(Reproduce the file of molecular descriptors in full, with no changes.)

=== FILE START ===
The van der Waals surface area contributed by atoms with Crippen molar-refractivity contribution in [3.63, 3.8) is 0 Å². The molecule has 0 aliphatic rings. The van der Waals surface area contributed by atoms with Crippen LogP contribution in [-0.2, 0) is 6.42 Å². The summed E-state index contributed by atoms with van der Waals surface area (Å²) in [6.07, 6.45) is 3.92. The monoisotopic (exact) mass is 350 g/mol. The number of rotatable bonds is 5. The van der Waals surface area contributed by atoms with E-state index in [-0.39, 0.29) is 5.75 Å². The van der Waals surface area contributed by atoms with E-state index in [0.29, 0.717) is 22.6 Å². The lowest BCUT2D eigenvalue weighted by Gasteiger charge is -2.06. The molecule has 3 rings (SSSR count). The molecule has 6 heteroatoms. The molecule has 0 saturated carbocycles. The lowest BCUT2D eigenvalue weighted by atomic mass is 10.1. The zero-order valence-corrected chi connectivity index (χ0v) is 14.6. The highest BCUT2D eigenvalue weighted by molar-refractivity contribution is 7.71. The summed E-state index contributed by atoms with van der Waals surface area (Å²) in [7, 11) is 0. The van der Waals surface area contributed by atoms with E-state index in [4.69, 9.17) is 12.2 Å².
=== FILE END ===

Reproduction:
The van der Waals surface area contributed by atoms with Crippen molar-refractivity contribution in [3.63, 3.8) is 0 Å². The molecule has 0 aliphatic rings. The van der Waals surface area contributed by atoms with Crippen LogP contribution in [-0.2, 0) is 6.42 Å². The summed E-state index contributed by atoms with van der Waals surface area (Å²) in [6.07, 6.45) is 3.92. The monoisotopic (exact) mass is 350 g/mol. The number of rotatable bonds is 5. The van der Waals surface area contributed by atoms with E-state index in [-0.39, 0.29) is 5.75 Å². The van der Waals surface area contributed by atoms with E-state index in [0.29, 0.717) is 22.6 Å². The lowest BCUT2D eigenvalue weighted by Gasteiger charge is -2.06. The molecule has 3 rings (SSSR count). The molecule has 6 heteroatoms. The molecule has 0 saturated carbocycles. The lowest BCUT2D eigenvalue weighted by atomic mass is 10.1. The zero-order valence-corrected chi connectivity index (χ0v) is 14.6. The highest BCUT2D eigenvalue weighted by molar-refractivity contribution is 7.71. The summed E-state index contributed by atoms with van der Waals surface area (Å²) in [7, 11) is 0. The van der Waals surface area contributed by atoms with E-state index in [4.69, 9.17) is 12.2 Å².